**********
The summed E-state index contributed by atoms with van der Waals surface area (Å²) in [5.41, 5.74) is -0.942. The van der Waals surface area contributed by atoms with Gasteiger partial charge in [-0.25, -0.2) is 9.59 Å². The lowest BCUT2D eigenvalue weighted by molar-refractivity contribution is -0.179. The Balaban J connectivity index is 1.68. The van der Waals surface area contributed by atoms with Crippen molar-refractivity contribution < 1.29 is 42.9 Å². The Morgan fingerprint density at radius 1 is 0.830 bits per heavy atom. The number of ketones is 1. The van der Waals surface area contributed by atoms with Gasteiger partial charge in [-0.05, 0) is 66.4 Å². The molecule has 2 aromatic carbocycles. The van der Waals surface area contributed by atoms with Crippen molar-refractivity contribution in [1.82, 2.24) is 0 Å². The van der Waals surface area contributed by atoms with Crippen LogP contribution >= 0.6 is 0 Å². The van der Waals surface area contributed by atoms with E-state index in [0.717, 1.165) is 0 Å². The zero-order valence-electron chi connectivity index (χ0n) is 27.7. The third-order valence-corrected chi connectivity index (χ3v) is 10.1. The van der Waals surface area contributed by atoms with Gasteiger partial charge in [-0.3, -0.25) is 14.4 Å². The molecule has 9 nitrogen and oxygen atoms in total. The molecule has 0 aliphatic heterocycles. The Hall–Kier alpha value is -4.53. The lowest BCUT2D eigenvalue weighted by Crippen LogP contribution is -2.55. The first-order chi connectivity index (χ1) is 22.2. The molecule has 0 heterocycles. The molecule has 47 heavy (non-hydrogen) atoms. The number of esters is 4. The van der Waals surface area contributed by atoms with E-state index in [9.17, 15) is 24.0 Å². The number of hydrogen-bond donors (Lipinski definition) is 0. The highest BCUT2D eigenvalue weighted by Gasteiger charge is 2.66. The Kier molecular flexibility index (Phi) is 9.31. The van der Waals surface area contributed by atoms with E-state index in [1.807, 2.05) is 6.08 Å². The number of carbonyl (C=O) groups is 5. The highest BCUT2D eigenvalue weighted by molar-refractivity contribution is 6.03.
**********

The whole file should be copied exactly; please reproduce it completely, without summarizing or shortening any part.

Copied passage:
The summed E-state index contributed by atoms with van der Waals surface area (Å²) in [5.41, 5.74) is -0.942. The van der Waals surface area contributed by atoms with Gasteiger partial charge in [-0.25, -0.2) is 9.59 Å². The lowest BCUT2D eigenvalue weighted by molar-refractivity contribution is -0.179. The Balaban J connectivity index is 1.68. The van der Waals surface area contributed by atoms with Crippen molar-refractivity contribution < 1.29 is 42.9 Å². The Morgan fingerprint density at radius 1 is 0.830 bits per heavy atom. The number of ketones is 1. The van der Waals surface area contributed by atoms with Gasteiger partial charge in [-0.05, 0) is 66.4 Å². The molecule has 2 aromatic carbocycles. The van der Waals surface area contributed by atoms with Crippen molar-refractivity contribution in [1.82, 2.24) is 0 Å². The van der Waals surface area contributed by atoms with Crippen LogP contribution >= 0.6 is 0 Å². The van der Waals surface area contributed by atoms with E-state index in [0.717, 1.165) is 0 Å². The zero-order valence-electron chi connectivity index (χ0n) is 27.7. The third-order valence-corrected chi connectivity index (χ3v) is 10.1. The van der Waals surface area contributed by atoms with Gasteiger partial charge in [-0.3, -0.25) is 14.4 Å². The molecule has 9 nitrogen and oxygen atoms in total. The molecule has 0 aliphatic heterocycles. The Hall–Kier alpha value is -4.53. The lowest BCUT2D eigenvalue weighted by Crippen LogP contribution is -2.55. The first-order chi connectivity index (χ1) is 22.2. The molecule has 0 heterocycles. The molecule has 47 heavy (non-hydrogen) atoms. The number of esters is 4. The van der Waals surface area contributed by atoms with E-state index in [9.17, 15) is 24.0 Å². The number of hydrogen-bond donors (Lipinski definition) is 0. The highest BCUT2D eigenvalue weighted by Gasteiger charge is 2.66. The Kier molecular flexibility index (Phi) is 9.31. The van der Waals surface area contributed by atoms with E-state index in [1.807, 2.05) is 6.08 Å². The number of carbonyl (C=O) groups is 5. The highest BCUT2D eigenvalue weighted by molar-refractivity contribution is 6.03.